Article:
SAG Awards and Golden Globes nominations have been announced. Will the academy follow suit? A look at the races for best picture, original and adapted screenplay.
"Bridge of Spies"
"The Big Short"
"Mad Max: Fury Road"
Prime contenders: "Steve Jobs," "The Hateful Eight," "Joy," "Straight Outta Compton," "Trumbo"
Bubbling under: "Beasts of No Nation," "The Danish Girl," "Creed," "Son of Saul," "Youth," "Sicario," "Black Mass"
Analysis: The best way into this year's splintered best picture race is to guess the Oscar nominees for director and move outward from there. Thirty directors have earned nominations since the academy expanded the picture category six years ago. Of those 30, 29 have seen their films nominated too. (The exception happened just last year when the directors' branch nominated Bennett Miller, but the membership at large skipped over "Foxcatcher.")
The director contest involves some guesswork too, but I like the chances of Tom McCarthy ("Spotlight"), Ridley Scott ("The Martian"), Alejandro G. Iñárritu ("The Revenant") and Todd Haynes ("Carol") making it in. That's four. But then the picture becomes muddled. It's tempting to jump on George Miller's fast-moving "Mad Max: Fury Road" bandwagon (and hang on for dear life). Honors from the Los Angeles Film Critics Assn. and National Board of Review and those Golden Globe nominations will prod the academy to consider a film that doesn't fit the traditional definition of a best picture nominee. And like Scott, Miller is a well-liked veteran filmmaker, respected for his ability to remain vital and relevant. Still … I have my doubts.
But then, I have questions about the strength of every other movie on this list. I know "Bridge of Spies" has many admirers in the academy, but if you're taking a love-o-meter reading, it would register more fondness than unbridled passion. It should show up on many ballots, as will the expert, animated tear-jerker "Inside Out" and early fall festival favorites "Brooklyn" and "Room."
With its SAG Awards ensemble nomination and multiple Golden Globes nods, Adam McKay's dramedy about the 2008 financial debacle, "The Big Short," continues to grow in estimation. Academy members filled the rooms at three private tastemaker screenings before the film's November AFI Fest premiere, with many attendees taking to social media afterward to lavish it with praise. ("Smart, funny, frustrating and full of righteous anger," tweeted "Ant-Man" director Peyton Reed.)
Peter Bogdanovich introduced "The Big Short" at one event, calling it a "movie about something," a designation he said he rarely makes these days. The film's social relevancy, along with its caustic wit and success in producing the righteous anger mentioned by Reed, could put the film atop many voters' ballots.
Tom McCarthy and Josh Singer, "Spotlight"
Pete Docter, Meg LeFauve and Josh Cooley, "Inside Out"
Matt Charman, Ethan and Joel Coen, "Bridge of Spies"
Quentin Tarantino, "The Hateful Eight"
David O. Russell, "Joy"
Prime contenders: László Nemes and Clara Royer, "Son of Saul"; Amy Schumer, "Trainwreck"; Paolo Sorrentino, "Youth"; Jonathan Herman and Andrea Berloff, "Straight Outta Compton"
Bubbling under: Alex Garland, "Ex Machina"; Michael Alan Lerner and Oren Moverman, "Love & Mercy"; Taylor Sheridan, "Sicario"; Abi Morgan, "Suffragette"
Analysis: Tarantino recently told GQ that he wants to win more original screenplay Oscars "than anybody who's ever lived!" He owns two and will likely have a chance for a third this year with "Hateful Eight." He might come up short though against the intricately woven "Spotlight." Six of Pixar's animated films, meanwhile, have been nominated here and "Toy Story 3" landed in the adapted category. The studio has never won, but it has a strong case this year for the inventive, elaborately conceived "Inside Out." A dark horse possibility for a nomination: "Son of Saul." The Holocaust drama, written by Hungarian director Neames and his French co-writer Royer, powerfully recasts the overworked genre, daring the audience to consider the notion of survival through the eyes of one desperate, determined man.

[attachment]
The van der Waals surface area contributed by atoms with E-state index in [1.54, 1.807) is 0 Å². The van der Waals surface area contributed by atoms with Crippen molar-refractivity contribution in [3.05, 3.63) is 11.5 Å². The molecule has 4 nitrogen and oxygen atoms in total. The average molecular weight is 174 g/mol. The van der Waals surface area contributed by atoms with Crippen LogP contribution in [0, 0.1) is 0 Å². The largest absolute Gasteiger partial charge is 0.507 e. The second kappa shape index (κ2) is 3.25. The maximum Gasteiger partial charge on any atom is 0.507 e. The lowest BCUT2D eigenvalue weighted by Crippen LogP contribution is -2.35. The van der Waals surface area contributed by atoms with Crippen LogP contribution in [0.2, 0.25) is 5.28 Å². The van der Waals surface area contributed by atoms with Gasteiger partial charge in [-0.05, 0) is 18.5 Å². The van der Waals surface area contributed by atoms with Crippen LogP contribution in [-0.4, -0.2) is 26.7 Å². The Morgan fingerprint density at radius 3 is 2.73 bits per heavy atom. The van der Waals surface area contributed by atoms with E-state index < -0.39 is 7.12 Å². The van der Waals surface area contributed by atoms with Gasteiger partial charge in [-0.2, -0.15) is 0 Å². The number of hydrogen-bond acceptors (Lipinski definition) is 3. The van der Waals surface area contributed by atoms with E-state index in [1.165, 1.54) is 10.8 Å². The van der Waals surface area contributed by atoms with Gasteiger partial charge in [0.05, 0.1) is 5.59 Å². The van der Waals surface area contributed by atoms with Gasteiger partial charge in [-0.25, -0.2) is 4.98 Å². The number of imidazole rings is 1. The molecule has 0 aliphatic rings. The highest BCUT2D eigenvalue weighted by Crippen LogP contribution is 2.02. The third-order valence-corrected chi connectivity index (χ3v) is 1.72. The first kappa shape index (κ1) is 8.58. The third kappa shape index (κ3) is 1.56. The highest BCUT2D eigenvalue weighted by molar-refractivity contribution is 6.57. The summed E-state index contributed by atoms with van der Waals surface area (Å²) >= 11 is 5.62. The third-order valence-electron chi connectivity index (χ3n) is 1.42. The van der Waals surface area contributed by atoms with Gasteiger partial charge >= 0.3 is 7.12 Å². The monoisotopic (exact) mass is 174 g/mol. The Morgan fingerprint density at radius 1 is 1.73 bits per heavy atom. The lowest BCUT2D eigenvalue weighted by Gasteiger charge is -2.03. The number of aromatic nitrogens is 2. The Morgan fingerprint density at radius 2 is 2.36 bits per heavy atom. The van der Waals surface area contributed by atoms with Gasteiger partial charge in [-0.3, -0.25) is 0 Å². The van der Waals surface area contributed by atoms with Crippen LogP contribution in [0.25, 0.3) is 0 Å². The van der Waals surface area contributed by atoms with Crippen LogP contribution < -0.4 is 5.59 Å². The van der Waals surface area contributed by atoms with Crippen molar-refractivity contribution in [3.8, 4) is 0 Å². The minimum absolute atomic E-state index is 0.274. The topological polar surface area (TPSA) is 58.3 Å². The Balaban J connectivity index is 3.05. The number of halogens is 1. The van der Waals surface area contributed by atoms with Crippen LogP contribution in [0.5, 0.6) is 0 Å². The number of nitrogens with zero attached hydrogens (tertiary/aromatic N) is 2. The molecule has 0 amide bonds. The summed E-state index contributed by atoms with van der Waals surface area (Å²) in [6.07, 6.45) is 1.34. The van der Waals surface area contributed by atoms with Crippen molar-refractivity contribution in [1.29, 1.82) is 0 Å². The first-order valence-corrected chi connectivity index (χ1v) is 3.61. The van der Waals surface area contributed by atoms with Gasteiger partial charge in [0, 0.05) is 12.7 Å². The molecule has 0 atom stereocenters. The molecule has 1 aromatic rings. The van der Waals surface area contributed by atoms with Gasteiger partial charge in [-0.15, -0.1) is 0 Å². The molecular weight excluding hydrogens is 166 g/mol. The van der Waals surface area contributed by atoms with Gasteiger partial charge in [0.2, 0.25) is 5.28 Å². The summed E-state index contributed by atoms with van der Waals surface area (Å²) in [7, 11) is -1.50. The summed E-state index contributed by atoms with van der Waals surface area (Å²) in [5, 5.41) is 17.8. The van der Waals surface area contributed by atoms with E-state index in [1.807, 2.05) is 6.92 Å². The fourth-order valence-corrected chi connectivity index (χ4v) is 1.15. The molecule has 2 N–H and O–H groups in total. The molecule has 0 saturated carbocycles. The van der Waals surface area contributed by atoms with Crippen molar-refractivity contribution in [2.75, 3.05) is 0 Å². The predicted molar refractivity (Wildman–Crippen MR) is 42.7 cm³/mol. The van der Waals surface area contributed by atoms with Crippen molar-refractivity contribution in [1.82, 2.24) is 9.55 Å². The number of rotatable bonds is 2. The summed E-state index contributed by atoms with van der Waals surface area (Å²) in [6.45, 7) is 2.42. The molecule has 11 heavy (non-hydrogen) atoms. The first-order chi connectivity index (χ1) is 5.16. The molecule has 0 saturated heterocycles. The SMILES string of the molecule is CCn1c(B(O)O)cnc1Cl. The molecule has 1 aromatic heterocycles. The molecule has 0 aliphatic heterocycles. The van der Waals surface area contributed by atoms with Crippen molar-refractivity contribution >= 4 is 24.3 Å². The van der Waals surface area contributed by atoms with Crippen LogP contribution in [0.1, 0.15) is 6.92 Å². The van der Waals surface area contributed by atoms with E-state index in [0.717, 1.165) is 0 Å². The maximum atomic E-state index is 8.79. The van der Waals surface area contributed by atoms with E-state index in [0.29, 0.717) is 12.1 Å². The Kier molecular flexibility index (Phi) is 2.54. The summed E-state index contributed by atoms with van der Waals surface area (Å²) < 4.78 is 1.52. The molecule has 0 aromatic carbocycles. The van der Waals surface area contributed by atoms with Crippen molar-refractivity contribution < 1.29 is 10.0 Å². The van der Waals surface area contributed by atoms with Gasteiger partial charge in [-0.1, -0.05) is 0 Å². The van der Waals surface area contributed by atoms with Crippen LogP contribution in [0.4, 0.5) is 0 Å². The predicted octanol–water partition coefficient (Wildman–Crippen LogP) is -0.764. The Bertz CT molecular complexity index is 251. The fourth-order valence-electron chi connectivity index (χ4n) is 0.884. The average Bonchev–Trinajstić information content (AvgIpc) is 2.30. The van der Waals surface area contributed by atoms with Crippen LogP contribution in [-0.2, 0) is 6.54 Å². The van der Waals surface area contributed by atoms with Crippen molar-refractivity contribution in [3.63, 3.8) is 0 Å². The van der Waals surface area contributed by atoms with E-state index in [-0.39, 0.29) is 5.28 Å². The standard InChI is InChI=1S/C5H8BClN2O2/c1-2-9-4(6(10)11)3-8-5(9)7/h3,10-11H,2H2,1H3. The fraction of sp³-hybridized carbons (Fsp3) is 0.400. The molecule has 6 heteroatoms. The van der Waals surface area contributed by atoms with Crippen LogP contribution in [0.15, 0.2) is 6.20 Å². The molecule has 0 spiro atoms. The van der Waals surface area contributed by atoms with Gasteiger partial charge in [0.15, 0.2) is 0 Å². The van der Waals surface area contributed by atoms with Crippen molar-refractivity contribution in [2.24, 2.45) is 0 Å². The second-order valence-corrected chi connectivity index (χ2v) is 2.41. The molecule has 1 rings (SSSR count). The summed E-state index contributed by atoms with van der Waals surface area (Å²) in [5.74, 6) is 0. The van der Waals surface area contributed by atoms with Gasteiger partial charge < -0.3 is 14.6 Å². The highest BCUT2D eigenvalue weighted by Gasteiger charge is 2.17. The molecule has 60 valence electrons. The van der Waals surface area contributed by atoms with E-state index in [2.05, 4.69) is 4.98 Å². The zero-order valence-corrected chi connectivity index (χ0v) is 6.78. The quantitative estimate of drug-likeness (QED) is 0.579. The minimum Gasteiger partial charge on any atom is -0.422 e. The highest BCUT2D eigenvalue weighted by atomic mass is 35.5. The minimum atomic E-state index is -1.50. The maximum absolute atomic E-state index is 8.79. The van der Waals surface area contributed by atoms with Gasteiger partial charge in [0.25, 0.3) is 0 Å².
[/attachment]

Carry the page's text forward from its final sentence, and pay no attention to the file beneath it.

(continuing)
Emma Donoghue, "Room"
Aaron Sorkin, "Steve Jobs"
Phyllis Nagy, "Carol"
Drew Goddard, "The Martian"
Charlie Kaufman, "Anomalisa"
Prime contenders: Nick Hornby, "Brooklyn"; Mark L. Smith and Alejandro G. Iñárritu, "The Revenant"; Lucinda Coxon, "The Danish Girl"; Adam McKay and Charles Randolph, "The Big Short"; Cary Fukunaga, "Beasts of No Nation"
Bubbling under: John McNamara, "Trumbo"; Jez Butterworth and Mark Mallouk, "Black Mass"; Andrew Haigh, "45 Years"; Donald Margulies, "The End of the Tour"; Ryan Coogler and Aaron Covington, "Creed"
Analysis: Donoghue might be the favorite here, even over the celebrated Sorkin, for the way she adapted her book into an acclaimed movie that maintained the novel's unique voice. Sorkin, of course, makes it in — for the work, for the legend, for the Telluride festival-goer who shouted his name in the middle of the screening. Goddard's adaptation of "The Martian" is a thing of beauty, keeping the science clear, the multiple characters interesting and the humor intact. Nagy shepherded Patricia Highsmith's novel to the screen over the course of 15 years, delivering a glorious, immersive romance.
I feel good about that quartet earning nominations. The fifth slot could go to the well-regarded Hornby, who pulled off a movie that he described to The Times as a "'50s weepie … that pulls you in and punches you in the stomach." But I have a hunch that Kaufman, a three-time nominee and winner for writing "Eternal Sunshine of the Spotless Mind," will return for his stop-motion animated movie "Anomalisa." Its following is small, but passionate.